Preserving Our Past For The Future

Today was a rare day of working from home. I say rare because it is not often that I can be at home all day, the entire day, whether working or not. And well…this one started out great…and rare…but it ended up being an ordinary day after all, and not so rare. A grandmother assignment knocked on my door and I was called out to active duty.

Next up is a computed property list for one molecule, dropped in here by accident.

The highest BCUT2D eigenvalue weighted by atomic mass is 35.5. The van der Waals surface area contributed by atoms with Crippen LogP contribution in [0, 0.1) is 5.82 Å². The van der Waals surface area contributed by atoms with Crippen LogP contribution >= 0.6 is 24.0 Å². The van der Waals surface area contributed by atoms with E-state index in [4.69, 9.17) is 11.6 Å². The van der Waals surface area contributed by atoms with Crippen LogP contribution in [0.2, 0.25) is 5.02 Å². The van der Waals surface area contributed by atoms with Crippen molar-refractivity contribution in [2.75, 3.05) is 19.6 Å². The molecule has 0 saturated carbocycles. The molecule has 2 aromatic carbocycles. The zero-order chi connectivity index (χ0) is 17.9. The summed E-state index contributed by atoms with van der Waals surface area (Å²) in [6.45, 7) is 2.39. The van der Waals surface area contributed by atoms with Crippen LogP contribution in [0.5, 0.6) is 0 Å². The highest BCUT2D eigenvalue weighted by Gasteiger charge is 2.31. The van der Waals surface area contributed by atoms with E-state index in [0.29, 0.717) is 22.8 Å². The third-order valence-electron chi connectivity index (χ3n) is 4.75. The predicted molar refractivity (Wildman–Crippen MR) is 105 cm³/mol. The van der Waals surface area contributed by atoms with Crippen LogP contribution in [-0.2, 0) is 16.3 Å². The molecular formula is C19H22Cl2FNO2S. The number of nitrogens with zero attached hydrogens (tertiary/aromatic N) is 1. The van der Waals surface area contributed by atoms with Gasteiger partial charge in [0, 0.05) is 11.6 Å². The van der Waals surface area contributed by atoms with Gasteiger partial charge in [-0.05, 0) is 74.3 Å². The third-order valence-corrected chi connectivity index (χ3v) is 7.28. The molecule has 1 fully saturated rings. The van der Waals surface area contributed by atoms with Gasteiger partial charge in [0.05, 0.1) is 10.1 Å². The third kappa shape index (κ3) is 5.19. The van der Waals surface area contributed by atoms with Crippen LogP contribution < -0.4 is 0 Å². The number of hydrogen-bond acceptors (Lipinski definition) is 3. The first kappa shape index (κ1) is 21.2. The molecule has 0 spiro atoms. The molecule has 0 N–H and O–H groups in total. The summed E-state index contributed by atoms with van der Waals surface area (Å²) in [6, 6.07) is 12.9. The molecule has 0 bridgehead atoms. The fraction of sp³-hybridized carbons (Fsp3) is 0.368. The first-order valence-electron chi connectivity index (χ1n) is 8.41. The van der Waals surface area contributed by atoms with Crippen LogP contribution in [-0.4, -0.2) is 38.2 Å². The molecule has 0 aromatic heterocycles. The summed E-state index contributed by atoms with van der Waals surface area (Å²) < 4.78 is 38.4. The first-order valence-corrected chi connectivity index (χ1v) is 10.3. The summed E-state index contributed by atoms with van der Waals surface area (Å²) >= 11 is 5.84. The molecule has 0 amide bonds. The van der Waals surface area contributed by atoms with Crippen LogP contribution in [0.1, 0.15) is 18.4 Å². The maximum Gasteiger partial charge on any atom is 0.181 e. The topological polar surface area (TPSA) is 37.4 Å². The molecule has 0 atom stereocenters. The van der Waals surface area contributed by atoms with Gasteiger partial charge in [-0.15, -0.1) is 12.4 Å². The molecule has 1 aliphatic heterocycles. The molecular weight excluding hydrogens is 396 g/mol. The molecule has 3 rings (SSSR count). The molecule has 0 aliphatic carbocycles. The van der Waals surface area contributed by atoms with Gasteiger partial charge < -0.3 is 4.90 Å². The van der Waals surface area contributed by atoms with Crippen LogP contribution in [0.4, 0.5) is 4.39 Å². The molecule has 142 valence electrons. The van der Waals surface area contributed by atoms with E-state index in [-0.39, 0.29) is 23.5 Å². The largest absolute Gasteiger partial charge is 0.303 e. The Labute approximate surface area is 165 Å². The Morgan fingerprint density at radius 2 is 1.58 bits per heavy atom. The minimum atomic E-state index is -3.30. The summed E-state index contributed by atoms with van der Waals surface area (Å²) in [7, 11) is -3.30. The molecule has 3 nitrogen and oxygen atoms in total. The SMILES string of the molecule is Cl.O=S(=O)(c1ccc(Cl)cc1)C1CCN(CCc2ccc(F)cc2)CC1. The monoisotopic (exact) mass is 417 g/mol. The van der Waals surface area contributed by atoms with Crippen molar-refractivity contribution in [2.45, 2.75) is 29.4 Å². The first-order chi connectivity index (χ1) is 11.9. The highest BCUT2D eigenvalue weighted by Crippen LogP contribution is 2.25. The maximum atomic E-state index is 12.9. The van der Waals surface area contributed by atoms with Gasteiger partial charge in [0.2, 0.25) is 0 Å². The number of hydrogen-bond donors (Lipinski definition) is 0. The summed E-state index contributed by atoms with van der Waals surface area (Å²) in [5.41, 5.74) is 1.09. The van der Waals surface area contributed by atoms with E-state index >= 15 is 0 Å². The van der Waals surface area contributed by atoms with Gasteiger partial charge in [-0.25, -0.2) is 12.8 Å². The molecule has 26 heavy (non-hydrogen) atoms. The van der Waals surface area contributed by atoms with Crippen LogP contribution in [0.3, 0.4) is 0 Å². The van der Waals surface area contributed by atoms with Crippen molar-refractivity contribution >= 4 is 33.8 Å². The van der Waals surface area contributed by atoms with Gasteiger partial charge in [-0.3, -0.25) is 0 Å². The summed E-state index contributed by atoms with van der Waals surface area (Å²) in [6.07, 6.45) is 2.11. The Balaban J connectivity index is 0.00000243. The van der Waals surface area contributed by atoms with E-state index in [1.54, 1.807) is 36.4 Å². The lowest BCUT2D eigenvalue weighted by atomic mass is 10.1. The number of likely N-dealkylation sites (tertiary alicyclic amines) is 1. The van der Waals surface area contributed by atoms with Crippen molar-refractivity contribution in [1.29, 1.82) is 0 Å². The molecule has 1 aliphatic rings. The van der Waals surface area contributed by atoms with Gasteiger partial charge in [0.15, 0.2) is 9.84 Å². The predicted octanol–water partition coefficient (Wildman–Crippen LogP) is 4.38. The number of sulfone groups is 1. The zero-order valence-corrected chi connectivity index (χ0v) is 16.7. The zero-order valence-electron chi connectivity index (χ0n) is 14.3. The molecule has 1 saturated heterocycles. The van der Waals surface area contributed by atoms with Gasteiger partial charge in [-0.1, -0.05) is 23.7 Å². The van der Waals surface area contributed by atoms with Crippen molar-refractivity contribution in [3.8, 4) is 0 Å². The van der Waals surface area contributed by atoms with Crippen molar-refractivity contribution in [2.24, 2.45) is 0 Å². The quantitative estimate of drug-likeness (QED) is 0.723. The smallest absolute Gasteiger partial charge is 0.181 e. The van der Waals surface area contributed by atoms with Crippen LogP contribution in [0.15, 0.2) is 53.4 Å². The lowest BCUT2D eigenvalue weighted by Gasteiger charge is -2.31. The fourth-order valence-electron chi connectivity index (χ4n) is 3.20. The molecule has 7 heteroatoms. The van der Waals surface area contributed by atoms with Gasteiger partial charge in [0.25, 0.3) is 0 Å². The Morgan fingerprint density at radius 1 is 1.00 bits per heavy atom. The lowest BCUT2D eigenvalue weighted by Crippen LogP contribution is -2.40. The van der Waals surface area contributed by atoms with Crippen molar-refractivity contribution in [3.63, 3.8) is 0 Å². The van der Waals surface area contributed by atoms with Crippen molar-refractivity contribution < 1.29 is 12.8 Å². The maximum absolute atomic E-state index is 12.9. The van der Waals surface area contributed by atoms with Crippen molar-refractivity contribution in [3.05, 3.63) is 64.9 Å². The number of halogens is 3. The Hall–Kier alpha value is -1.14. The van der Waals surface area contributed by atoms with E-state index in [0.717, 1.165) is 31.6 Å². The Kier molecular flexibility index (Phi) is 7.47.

I was sitting in my jammies and it was almost noon. The morning had consisted of plowing through mounds of work, answering emails, talking to folks on the phone, setting up appointments, housework and anything and everything that was on the “to do” list. Yes, it is an actual list. I keep a physical list…written on a yellow lined legal pad…updated daily, sometimes hourly…and yes, I do get a lot accomplished and marked off that list each day. But the one thing that always bugs me is this: there is ALWAYS a list. I never get done, it is never empty, and I never find myself saying “Holy cow, what will I do now?” I was about halfway down the list when a voxer message came through from my daughter (look it up if you don’t know what that is, that is subject for another blog), about nothing earth-shattering or intense, but I could tell in the conversation that it was an edgy day for her. She wasn’t feeling too spunky, the boy kids were being rascals and the girl kid was occupied and peaceful for the moment but that is a volcano ready to blow anytime…she’s six. Enough said.